The SPRING PBN Case Study hopes to support this effort by providing meaningful, timely feedback of the qualitative and budget information and recommendations will be provided on the process of implementation, giving stakeholders periodic briefs on successes and areas for improvement. Some examples of the type of work SPRING is developing, around the some key domains of inquiry:

  • Scaling Up Nutrition: to achieve “Scaled Up Nutrition”, it is critical to know not just what interventions work, but how countries internalize the process of scale up, and how to measure and succeed at that goal. A Technical Brief on the Process of Scaling Nutrition will be released for Nepal to report specific examples of how Nepal’s multisectoral scale up efforts have overcome challenges cited in the baseline.
  • Nutrition Financing: SPRING is working with government and donor budgets and work plans to develop estimates of allocations and expenditures for the MSNP nutrition activities, to be outlined in the 2013/2014 National Level Budget Report and for two to three districts in a 2013/2014 District level Budget Report. Beyond providing figures, SPRING will use qualitative results to explain how these amounts were allocated and the negotiation process that occurred. This data can help explain shortfalls in funding and next steps for Nepal to improve the sustainability of this system.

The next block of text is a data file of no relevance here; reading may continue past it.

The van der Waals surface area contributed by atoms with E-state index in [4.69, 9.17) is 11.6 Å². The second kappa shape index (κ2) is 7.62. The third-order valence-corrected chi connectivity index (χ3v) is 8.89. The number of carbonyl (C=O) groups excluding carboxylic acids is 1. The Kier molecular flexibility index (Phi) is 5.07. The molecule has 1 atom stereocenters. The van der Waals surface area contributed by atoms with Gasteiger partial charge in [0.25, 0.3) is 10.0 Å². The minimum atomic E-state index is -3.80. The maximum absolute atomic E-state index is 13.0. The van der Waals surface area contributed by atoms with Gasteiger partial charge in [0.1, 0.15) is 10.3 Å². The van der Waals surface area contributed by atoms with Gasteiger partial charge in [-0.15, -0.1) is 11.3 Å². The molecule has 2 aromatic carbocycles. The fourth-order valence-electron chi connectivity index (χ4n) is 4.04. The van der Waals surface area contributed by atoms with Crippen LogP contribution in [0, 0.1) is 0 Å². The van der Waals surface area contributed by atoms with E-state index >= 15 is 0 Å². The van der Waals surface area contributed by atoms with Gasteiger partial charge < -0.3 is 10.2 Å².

• Multisectoral Coordination: SPRING’s PBN work strengthens and expands learning associated with multisectoral activities. SPRING will release Nepal’s Technical Brief on Central –District Coordination in the coming year. SPRING is planning several rounds of dissemination in partnership with the central nutrition coordinating bodies in each country to spur process improvements in the national plan rollout.
  • Adaptation of Plans to Context: SPRING has produced Sub-Regional Snapshots for Nepal to provide key information on contextual needs to those rolling out the national nutrition package of interventions. District Qualitative Reports will be released in 2015 that explore district nutrition needs, perceptions of the adaptability of the MSNP, and district’s ability to convey these needs and nutrition priorities to central-level government and donors.